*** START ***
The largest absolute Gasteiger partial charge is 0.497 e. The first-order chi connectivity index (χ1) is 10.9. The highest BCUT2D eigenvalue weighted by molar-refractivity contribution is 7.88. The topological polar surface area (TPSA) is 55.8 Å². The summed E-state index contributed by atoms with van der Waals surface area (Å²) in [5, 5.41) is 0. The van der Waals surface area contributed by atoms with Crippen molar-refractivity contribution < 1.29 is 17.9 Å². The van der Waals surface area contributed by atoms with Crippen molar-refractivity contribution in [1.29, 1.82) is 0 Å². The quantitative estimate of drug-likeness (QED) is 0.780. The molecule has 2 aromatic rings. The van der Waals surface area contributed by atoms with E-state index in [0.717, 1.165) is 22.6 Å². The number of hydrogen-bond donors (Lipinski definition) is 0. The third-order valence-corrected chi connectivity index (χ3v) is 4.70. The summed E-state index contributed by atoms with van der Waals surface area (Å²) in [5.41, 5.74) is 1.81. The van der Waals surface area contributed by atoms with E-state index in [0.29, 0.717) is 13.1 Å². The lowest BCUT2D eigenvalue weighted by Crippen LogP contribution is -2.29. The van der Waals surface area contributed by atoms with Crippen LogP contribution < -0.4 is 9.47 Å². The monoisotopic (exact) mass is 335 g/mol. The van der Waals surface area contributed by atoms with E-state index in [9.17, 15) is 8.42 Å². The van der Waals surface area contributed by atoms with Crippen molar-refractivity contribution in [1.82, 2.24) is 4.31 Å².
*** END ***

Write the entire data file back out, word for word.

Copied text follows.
The largest absolute Gasteiger partial charge is 0.497 e. The first-order chi connectivity index (χ1) is 10.9. The highest BCUT2D eigenvalue weighted by molar-refractivity contribution is 7.88. The topological polar surface area (TPSA) is 55.8 Å². The summed E-state index contributed by atoms with van der Waals surface area (Å²) in [5, 5.41) is 0. The van der Waals surface area contributed by atoms with Crippen molar-refractivity contribution < 1.29 is 17.9 Å². The van der Waals surface area contributed by atoms with Crippen molar-refractivity contribution in [1.29, 1.82) is 0 Å². The quantitative estimate of drug-likeness (QED) is 0.780. The molecule has 2 aromatic rings. The van der Waals surface area contributed by atoms with E-state index in [0.717, 1.165) is 22.6 Å². The number of hydrogen-bond donors (Lipinski definition) is 0. The third-order valence-corrected chi connectivity index (χ3v) is 4.70. The summed E-state index contributed by atoms with van der Waals surface area (Å²) in [5.41, 5.74) is 1.81. The van der Waals surface area contributed by atoms with E-state index in [0.29, 0.717) is 13.1 Å². The lowest BCUT2D eigenvalue weighted by Crippen LogP contribution is -2.29. The van der Waals surface area contributed by atoms with Crippen LogP contribution < -0.4 is 9.47 Å². The monoisotopic (exact) mass is 335 g/mol. The van der Waals surface area contributed by atoms with E-state index in [9.17, 15) is 8.42 Å². The van der Waals surface area contributed by atoms with Crippen molar-refractivity contribution in [1.82, 2.24) is 4.31 Å².